Are you backing up images or individual files to the NAS. Most times many small files transfer much slower than large files. I recommend picking a large file to see what your average speed would be.

Your routers information page does not even seem to list how many channels it can use at once or much at all aside of its security features. It is also strange to advertise a 1gigabit/sec WAN port and then list 95 megabit/sec as the WAN to LAN Throughput(maybe the security features cause that much overhead, but that seems like a marketing idea to advertise 1gigabit WAN port)

I think your are mostly looking at hitting the limits of wireless. Now dual band as well as more channels can help improve these speeds, but I do not think you want to start swapping all kinds of hardware.

EDIT.

I do not always trust the signal indicator as I have seen some notebooks show full signal while connected much slower while others should show lower signal with the same connection speed. Both perform the same, but one just claims it has full signal.
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May 18, 2014 5:12:20 PM

Thanks for the reply,

I ensured everything is closed on the network when i did the test. Also, the files i am transfering are around 10gb each.

Another problem is that the computer transfering the files gets disconnected from the network after around 30 minutes of file transfer. I had this problem with both wifi adapters.

Would dual-band be a great improvement ?

Also, do you think i would get a faster image speed when streaming images on the internet if i use a wired connection instead of wifi ? The PC using wifi is actually a DVR server for CCTV cameras, i'm wondering if i could get a better speed when remotely viewing the cctv stream.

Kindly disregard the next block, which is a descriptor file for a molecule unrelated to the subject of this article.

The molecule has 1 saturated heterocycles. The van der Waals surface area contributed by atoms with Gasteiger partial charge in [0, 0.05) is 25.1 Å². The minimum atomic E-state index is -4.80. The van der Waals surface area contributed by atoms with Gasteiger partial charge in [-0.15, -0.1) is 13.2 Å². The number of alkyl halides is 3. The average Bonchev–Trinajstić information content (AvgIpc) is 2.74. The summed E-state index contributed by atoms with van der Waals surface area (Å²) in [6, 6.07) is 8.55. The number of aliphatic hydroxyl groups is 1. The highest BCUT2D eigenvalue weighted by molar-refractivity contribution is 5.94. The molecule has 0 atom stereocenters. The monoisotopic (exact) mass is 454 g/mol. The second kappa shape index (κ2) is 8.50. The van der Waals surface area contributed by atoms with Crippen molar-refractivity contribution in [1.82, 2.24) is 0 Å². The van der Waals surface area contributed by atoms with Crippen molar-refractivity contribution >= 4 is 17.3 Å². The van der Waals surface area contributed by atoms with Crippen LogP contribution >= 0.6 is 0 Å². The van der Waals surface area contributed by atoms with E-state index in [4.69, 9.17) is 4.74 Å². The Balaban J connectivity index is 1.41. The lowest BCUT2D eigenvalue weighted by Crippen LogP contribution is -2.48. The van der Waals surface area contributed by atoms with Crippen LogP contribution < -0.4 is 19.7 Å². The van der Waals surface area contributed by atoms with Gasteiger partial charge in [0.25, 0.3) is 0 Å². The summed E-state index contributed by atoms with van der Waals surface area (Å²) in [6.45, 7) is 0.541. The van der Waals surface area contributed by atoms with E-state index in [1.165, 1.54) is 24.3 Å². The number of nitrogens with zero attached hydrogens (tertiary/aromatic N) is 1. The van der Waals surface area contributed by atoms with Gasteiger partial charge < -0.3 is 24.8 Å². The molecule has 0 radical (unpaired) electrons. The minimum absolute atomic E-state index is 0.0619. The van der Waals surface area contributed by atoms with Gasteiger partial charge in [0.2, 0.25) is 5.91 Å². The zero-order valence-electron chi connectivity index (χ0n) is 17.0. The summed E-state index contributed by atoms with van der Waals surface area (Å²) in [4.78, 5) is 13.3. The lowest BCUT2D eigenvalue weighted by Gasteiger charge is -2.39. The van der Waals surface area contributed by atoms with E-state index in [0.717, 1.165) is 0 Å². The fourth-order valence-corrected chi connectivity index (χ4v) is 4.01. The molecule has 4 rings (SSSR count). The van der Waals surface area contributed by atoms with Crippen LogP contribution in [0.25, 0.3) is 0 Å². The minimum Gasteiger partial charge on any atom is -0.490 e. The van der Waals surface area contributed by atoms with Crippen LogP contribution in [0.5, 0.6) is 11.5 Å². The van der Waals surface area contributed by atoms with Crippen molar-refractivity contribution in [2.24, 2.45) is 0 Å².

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Best solution

May 18, 2014 6:04:30 PM

Disconnections from wireless can happen for many reasons the 2 biggest I have seen are compatibility and interference(because 2.4 is so overused it happens, even running a microwave can cause issues).

I once had a WRT54G from Linksys and it just did not get along with my old notebook I would disconnect all the time when doing file transfers. While these kinds of issues are more rare, they may still happen with some setups.

If you happen to have more devices on wireless that also effects the overall bandwidth as well.

Your wireless speed should not pose an issue for the CCTV camera setup(you are still faster than your internet connection by the look of things), but if they CCTV cameras are always recording to the wireless system that is going to effect your bandwidth for backing up(it may even cause cut outs in the recording). For a test you can always run a wire to the system temporarily to see how it works for you.

Everyone's setup will be different so you generally have to find out what works best for you.

Onto the dual band. Dual band allows you to use 5ghz or 2.4 or both at once to get better speed as well as less interference. The 5ghz band has less interference because it is not used as much(this is the same reason most cordless phones(even cell phones tend to run a lower frequencies) have moved to DECT 6.0[dect 6.0 runs at 1.9ghz and is only called 6.0 because customers would never buy a 1.9 ghz phone when clearly the large number 2.4 and 5 must be better :)  ]). Either way if the 2.4 ghz connection gets to much interference the 5 will just keep on going(or of it happens the opposite way, but it is more rare). Now in these cases you are looking at a more reliable connection. Top speed still depends on many factors.

Now you may have another option that does not require running wires and has a more constant speed, but still not as fast as gigabit lan. Homeplug based products work on your homes electrical wiring. They have more consistent speeds, but are still not perfect. This is just the next best option for a system that is not mobile and difficult to get a normal network cable to.

These devices generally have one or more Ethernet ports on each side and are not seen by your computer. Your system just sees a Ethernet cable at the highest supported speed all the time.

Sorry for the wall of text, but you have limitless options for connecting computers and devices together.

EDIT, your file sizes(10 gigabytes) should be optimal for network transfer.